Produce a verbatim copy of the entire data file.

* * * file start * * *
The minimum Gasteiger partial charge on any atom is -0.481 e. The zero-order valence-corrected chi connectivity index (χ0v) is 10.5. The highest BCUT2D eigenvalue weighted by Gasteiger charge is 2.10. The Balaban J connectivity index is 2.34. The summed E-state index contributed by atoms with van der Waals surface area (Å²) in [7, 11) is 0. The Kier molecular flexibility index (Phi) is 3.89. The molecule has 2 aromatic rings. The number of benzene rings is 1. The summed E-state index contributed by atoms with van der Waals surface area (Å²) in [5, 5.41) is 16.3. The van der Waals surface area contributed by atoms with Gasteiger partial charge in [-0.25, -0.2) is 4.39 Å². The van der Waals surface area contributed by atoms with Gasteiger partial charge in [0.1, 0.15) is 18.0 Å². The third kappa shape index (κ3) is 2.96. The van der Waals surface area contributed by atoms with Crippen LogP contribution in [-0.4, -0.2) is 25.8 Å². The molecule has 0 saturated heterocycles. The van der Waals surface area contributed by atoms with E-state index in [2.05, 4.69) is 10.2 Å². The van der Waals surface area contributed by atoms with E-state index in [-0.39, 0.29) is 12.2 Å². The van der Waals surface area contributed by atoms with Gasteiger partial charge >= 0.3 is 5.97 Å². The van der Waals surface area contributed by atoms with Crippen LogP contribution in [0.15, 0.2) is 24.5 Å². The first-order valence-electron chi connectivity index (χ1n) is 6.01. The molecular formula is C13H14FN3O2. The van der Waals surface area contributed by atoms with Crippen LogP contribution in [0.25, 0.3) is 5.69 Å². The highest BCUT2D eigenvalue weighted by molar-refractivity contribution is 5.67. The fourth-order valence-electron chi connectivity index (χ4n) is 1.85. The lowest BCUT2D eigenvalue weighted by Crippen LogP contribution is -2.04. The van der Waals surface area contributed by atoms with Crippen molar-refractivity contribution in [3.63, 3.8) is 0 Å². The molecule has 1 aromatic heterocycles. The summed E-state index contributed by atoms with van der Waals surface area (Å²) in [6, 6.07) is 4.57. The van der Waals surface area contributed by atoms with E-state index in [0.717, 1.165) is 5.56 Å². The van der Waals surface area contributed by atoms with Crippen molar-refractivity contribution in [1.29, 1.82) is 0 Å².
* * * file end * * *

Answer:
The minimum Gasteiger partial charge on any atom is -0.481 e. The zero-order valence-corrected chi connectivity index (χ0v) is 10.5. The highest BCUT2D eigenvalue weighted by Gasteiger charge is 2.10. The Balaban J connectivity index is 2.34. The summed E-state index contributed by atoms with van der Waals surface area (Å²) in [7, 11) is 0. The Kier molecular flexibility index (Phi) is 3.89. The molecule has 2 aromatic rings. The number of benzene rings is 1. The summed E-state index contributed by atoms with van der Waals surface area (Å²) in [5, 5.41) is 16.3. The van der Waals surface area contributed by atoms with Gasteiger partial charge in [-0.25, -0.2) is 4.39 Å². The van der Waals surface area contributed by atoms with Gasteiger partial charge in [0.1, 0.15) is 18.0 Å². The third kappa shape index (κ3) is 2.96. The van der Waals surface area contributed by atoms with Crippen LogP contribution in [-0.4, -0.2) is 25.8 Å². The molecule has 0 saturated heterocycles. The van der Waals surface area contributed by atoms with E-state index in [2.05, 4.69) is 10.2 Å². The van der Waals surface area contributed by atoms with E-state index in [-0.39, 0.29) is 12.2 Å². The van der Waals surface area contributed by atoms with Gasteiger partial charge >= 0.3 is 5.97 Å². The van der Waals surface area contributed by atoms with Crippen LogP contribution in [0.15, 0.2) is 24.5 Å². The first-order valence-electron chi connectivity index (χ1n) is 6.01. The molecular formula is C13H14FN3O2. The van der Waals surface area contributed by atoms with Crippen LogP contribution in [0.25, 0.3) is 5.69 Å². The highest BCUT2D eigenvalue weighted by molar-refractivity contribution is 5.67. The fourth-order valence-electron chi connectivity index (χ4n) is 1.85. The lowest BCUT2D eigenvalue weighted by Crippen LogP contribution is -2.04. The van der Waals surface area contributed by atoms with Crippen molar-refractivity contribution in [3.63, 3.8) is 0 Å². The molecule has 1 aromatic heterocycles. The summed E-state index contributed by atoms with van der Waals surface area (Å²) in [6, 6.07) is 4.57. The van der Waals surface area contributed by atoms with E-state index in [0.717, 1.165) is 5.56 Å². The van der Waals surface area contributed by atoms with Crippen molar-refractivity contribution in [1.29, 1.82) is 0 Å².